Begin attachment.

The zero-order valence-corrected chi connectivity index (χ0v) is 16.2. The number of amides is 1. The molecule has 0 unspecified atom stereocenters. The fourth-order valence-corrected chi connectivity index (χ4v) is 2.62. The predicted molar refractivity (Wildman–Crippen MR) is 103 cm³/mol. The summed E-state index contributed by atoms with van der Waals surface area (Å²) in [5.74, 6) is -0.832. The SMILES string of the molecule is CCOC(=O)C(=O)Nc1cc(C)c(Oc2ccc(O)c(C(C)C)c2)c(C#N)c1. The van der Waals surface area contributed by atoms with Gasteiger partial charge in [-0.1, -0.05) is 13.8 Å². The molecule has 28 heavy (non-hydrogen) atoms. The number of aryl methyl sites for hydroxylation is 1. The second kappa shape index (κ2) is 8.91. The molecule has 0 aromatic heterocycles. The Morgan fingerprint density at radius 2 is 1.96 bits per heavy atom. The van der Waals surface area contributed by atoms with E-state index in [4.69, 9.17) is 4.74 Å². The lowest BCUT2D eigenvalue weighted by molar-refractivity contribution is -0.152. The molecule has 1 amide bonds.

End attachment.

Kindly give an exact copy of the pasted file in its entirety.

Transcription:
The zero-order valence-corrected chi connectivity index (χ0v) is 16.2. The number of amides is 1. The molecule has 0 unspecified atom stereocenters. The fourth-order valence-corrected chi connectivity index (χ4v) is 2.62. The predicted molar refractivity (Wildman–Crippen MR) is 103 cm³/mol. The summed E-state index contributed by atoms with van der Waals surface area (Å²) in [5.74, 6) is -0.832. The SMILES string of the molecule is CCOC(=O)C(=O)Nc1cc(C)c(Oc2ccc(O)c(C(C)C)c2)c(C#N)c1. The van der Waals surface area contributed by atoms with Gasteiger partial charge in [-0.1, -0.05) is 13.8 Å². The molecule has 28 heavy (non-hydrogen) atoms. The number of aryl methyl sites for hydroxylation is 1. The second kappa shape index (κ2) is 8.91. The molecule has 0 aromatic heterocycles. The Morgan fingerprint density at radius 2 is 1.96 bits per heavy atom. The van der Waals surface area contributed by atoms with E-state index in [4.69, 9.17) is 4.74 Å². The lowest BCUT2D eigenvalue weighted by molar-refractivity contribution is -0.152. The molecule has 1 amide bonds.